On Saturday, an Egyptian court dropped charges against former President Hosni Mubarak and seven other senior ex-officials over the killing of over 230 protesters during the 2011 Egyptian Revolution.
Mubarak, his former Interior Minister Habib al-Adly and six others were convicted of conspiracy to kill protesters and were all handed life sentences in June 2012. A year later, a retrial was ordered on a technicality.
Shortly after the court’s decision, the former president said, “I did nothing wrong at all,” in a private phone interview to Sada al-Balad TV.
Hundreds of people gathered in Tahrir Square, the epicenter of the 2011 uprising, to protest the court’s verdict. Security forces quickly moved to disperse the demonstrators using tear gas, water cannons and birdshot.
Mubarak, age 86, is currently serving a three-year sentence for embezzlement of public funds in a military hospital and is expected to serve his remaining months there.
British Prime Minister David Cameron introduced a proposal on Friday aimed at curbing immigration from European nations that would ultimately impact over 400,000 European Union (EU) immigrants in Britain.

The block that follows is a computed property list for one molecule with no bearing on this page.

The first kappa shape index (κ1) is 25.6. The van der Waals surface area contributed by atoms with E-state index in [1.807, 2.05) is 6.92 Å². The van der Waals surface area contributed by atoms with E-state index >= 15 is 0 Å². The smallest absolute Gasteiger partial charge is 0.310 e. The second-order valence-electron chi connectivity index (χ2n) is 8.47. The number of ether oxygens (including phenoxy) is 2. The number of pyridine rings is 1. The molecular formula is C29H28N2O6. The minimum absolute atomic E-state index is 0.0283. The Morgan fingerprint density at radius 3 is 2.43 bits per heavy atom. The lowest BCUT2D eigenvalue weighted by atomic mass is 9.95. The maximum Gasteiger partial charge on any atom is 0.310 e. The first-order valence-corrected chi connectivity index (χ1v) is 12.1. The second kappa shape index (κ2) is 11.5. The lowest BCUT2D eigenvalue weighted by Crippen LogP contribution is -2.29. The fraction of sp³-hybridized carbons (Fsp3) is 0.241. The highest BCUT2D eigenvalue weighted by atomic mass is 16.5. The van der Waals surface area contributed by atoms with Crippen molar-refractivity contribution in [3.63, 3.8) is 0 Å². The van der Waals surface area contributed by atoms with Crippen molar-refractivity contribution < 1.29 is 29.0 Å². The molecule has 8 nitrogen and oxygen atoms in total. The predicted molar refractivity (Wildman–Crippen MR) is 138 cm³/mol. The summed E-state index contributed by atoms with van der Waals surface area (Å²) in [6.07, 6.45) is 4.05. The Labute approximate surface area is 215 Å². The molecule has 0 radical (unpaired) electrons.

Under Cameron’s plan, EU immigrants would have to wait for four years before being eligible for benefits, including tax credits and government-subsidized housing. The bill also stipulated that immigrants could be deported after six months if they are unable to find a job.
Cameron is up for re-election next May and his plan is largely seen as a concession to Britain’s anti-immigrant wing. Recent opinion polls show that immigration is the top concern for British voters, with many seeing the increase in immigration as an undue burden on education, health and welfare funding.
Cameron has promised to renegotiate Britain’s relationship with the EU in the run-up to Britain’s 2017 referendum on whether or not to remain in the union.
“I will negotiate a cut to EU migration and make welfare reform an absolute requirement in renegotiation,” said Cameron in a speech on Friday. “If our concerns fall on deaf ears and we cannot put our relationship with the EU on a better footing, then of course I rule nothing out.”
Pope Francis arrived in Turkey on Friday for his three-day trip aimed at promoting religious dialogue, marking the fourth visit by a pope to the Muslim-majority country.
Vatican officials have said that religious tolerance would be high on the agenda when the Pope meets with Turkish President Recep Tayyip Erdogan, despite his political party being rooted in Islam.
Alongside President Erdogan, Pope Francis expressed his concern for the persecution of Christians in the region and said that such a dialogue could “deepen the understanding and appreciation of the many things which we hold in common.”
Against the backdrop of the advance of Islamic State insurgents in Iraq and Syria and along the Turkish border, Pope Francis also spoke about the Middle East, saying that “for too long [it has] been a theatre of fratricidal wars.”